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Demonstrators at Primark ahead of Panorama documentary

A handful of campaigners gathered outside Primark’s London Oxford Street flagship this morning to demonstrate against the chain’s alleged use of child labour.

The 10 or so campaigners from the anti-poverty charity War on Want turned out to make their views known ahead of tonight’s BBC Panorama exposé programme about Primark and its suppliers which airs at 9pm on BBC One.

Last week Primark axed three of its Indian suppliers for sub- contracting embroidery work to groups using child labour after it received information from the BBC documentary makers.

A Primark spokesman said: “The newspapers were talking about hundreds of people demonstrating outside of Primark, but it just didn’t happen.”

The demonstration was over by 10.30am this morning and Simon McRae a senior campaigner at War on Want said: “It was a bit early for the shoppers but there were 10 or so demonstrators and a good media turnout. It is part of an ongoing campaign on the back of the BBC investigation.”

Readers' comments (4)

  • The manufacturing process for highly embellished product in India invariably involves home workers - despite many years of experience in this region I have yet to see bulk production of sequin embellishment work on factory site. Factories sub-contract to individuals who control the home worker networks regionally. The villages, often remote, will not be accessible to QA staff however diligent or intrepid they may be (which will certainly be less diligent or intrepid than TV journalists looking for a good story).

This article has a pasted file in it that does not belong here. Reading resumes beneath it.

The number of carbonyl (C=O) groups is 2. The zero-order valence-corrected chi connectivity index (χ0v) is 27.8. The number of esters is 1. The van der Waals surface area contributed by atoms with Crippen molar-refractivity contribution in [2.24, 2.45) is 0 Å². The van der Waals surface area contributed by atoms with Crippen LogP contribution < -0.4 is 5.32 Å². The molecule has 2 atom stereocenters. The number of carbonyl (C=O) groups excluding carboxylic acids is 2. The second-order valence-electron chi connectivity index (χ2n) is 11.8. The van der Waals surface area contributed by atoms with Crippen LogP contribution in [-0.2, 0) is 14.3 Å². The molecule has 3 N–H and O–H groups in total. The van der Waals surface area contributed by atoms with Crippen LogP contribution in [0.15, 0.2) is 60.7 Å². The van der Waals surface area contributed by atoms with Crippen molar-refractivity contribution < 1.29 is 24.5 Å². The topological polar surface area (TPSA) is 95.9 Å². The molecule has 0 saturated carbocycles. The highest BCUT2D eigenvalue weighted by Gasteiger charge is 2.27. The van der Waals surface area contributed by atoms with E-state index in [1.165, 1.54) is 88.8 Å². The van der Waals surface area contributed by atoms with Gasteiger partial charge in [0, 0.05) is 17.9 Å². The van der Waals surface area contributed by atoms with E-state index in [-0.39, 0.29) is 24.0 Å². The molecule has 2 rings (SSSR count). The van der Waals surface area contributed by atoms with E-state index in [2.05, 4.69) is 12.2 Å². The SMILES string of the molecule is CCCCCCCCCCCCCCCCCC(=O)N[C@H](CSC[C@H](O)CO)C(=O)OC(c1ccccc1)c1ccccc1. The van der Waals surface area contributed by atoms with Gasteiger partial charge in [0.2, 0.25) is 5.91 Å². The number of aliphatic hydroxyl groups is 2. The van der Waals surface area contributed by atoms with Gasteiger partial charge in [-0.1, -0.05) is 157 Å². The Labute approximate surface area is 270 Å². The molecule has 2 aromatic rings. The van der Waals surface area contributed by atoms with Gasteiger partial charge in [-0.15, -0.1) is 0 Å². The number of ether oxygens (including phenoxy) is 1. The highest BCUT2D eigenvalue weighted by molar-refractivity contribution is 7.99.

Workers are paid by piece - increasing domestic output through the labours of their children is an inevitable consequence of their poverty. Taking the work away is NOT the answer.

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  • Here we we go again ! What were the protesters wearing ? Nobody can honestly exploite child poverty and no buyer would ever buy from a factory knowingly . They have done the correct thing but what happens to the workers in the factory now ?
    Why do they not go to the more premium brands who buy in China ,India etc and then sell in the retail making a huge profit.
    Nobody forces the public to buy in the shops .This has been going on since the begining of time and will continue. Sorry but you have a choice!

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  • Here we we go again ! What were the protesters wearing ? Nobody can honestly exploite child poverty and no buyer would ever buy from a factory knowingly . They have done the correct thing but what happens to the workers in the factory now ?
    Why do they not go to the more premium brands who buy in China ,India etc and then sell in the retail making a huge profit.
    Nobody forces the public to buy in the shops .This has been going on since the begining of time and will continue. Sorry but you have a choice!

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  • Yes of course it is almost impossible for retailers to "stay ethical" when their manufacturers are cutting corners off their own free-will. But the question remains WHY do they cut these corners? Some will be due to straight forward greed from the supplier, but a lot of it is from the extreme pressure placed on the suppliers by the retailers. Take the factory named and shamed last night - the owner admitted to making 2 million pieces for Primark - he will have had to create an infrastructure which will disintegrate without Primark's business. Sourcing cheaper and cheaper is creating a lot of these problems, even if it is not the retailers intention or desire to use child labour.

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